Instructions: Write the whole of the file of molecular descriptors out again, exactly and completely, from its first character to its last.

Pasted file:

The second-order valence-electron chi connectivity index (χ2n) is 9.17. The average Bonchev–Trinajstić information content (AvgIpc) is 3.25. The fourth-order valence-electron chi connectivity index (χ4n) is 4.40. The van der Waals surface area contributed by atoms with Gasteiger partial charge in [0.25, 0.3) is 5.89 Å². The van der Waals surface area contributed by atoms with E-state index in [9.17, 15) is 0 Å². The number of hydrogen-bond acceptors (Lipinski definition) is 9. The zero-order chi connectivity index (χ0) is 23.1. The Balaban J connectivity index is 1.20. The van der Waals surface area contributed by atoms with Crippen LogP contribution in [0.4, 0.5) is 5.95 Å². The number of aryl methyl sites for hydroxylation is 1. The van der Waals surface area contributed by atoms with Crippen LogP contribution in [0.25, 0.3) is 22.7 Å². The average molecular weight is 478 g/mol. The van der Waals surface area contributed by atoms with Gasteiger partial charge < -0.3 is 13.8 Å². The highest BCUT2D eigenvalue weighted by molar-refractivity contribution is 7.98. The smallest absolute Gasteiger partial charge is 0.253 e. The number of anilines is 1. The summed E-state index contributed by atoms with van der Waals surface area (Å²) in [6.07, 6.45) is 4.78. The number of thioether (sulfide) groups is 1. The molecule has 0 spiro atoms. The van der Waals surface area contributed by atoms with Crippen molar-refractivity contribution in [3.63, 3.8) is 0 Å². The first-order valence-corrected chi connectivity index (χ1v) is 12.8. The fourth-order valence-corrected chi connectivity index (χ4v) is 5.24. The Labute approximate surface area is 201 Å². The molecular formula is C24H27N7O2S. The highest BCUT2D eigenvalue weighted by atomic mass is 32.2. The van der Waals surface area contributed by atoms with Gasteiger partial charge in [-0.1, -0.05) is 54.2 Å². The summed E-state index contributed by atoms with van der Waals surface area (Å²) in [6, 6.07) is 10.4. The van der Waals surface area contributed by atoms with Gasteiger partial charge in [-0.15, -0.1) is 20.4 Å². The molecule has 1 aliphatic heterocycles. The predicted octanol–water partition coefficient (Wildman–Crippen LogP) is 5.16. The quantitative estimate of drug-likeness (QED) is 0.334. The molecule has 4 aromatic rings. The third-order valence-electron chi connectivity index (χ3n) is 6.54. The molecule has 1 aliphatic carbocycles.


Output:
The second-order valence-electron chi connectivity index (χ2n) is 9.17. The average Bonchev–Trinajstić information content (AvgIpc) is 3.25. The fourth-order valence-electron chi connectivity index (χ4n) is 4.40. The van der Waals surface area contributed by atoms with Gasteiger partial charge in [0.25, 0.3) is 5.89 Å². The van der Waals surface area contributed by atoms with E-state index in [9.17, 15) is 0 Å². The number of hydrogen-bond acceptors (Lipinski definition) is 9. The zero-order chi connectivity index (χ0) is 23.1. The Balaban J connectivity index is 1.20. The van der Waals surface area contributed by atoms with Crippen LogP contribution in [0.4, 0.5) is 5.95 Å². The number of aryl methyl sites for hydroxylation is 1. The van der Waals surface area contributed by atoms with Crippen LogP contribution in [0.25, 0.3) is 22.7 Å². The average molecular weight is 478 g/mol. The van der Waals surface area contributed by atoms with Gasteiger partial charge < -0.3 is 13.8 Å². The highest BCUT2D eigenvalue weighted by molar-refractivity contribution is 7.98. The smallest absolute Gasteiger partial charge is 0.253 e. The number of anilines is 1. The summed E-state index contributed by atoms with van der Waals surface area (Å²) in [6.07, 6.45) is 4.78. The number of thioether (sulfide) groups is 1. The molecule has 0 spiro atoms. The van der Waals surface area contributed by atoms with Crippen molar-refractivity contribution in [3.63, 3.8) is 0 Å². The first-order valence-corrected chi connectivity index (χ1v) is 12.8. The fourth-order valence-corrected chi connectivity index (χ4v) is 5.24. The Labute approximate surface area is 201 Å². The molecular formula is C24H27N7O2S. The highest BCUT2D eigenvalue weighted by atomic mass is 32.2. The van der Waals surface area contributed by atoms with Gasteiger partial charge in [-0.1, -0.05) is 54.2 Å². The summed E-state index contributed by atoms with van der Waals surface area (Å²) in [6, 6.07) is 10.4. The van der Waals surface area contributed by atoms with Gasteiger partial charge in [-0.15, -0.1) is 20.4 Å². The molecule has 1 aliphatic heterocycles. The predicted octanol–water partition coefficient (Wildman–Crippen LogP) is 5.16. The quantitative estimate of drug-likeness (QED) is 0.334. The molecule has 4 aromatic rings. The third-order valence-electron chi connectivity index (χ3n) is 6.54. The molecule has 1 aliphatic carbocycles.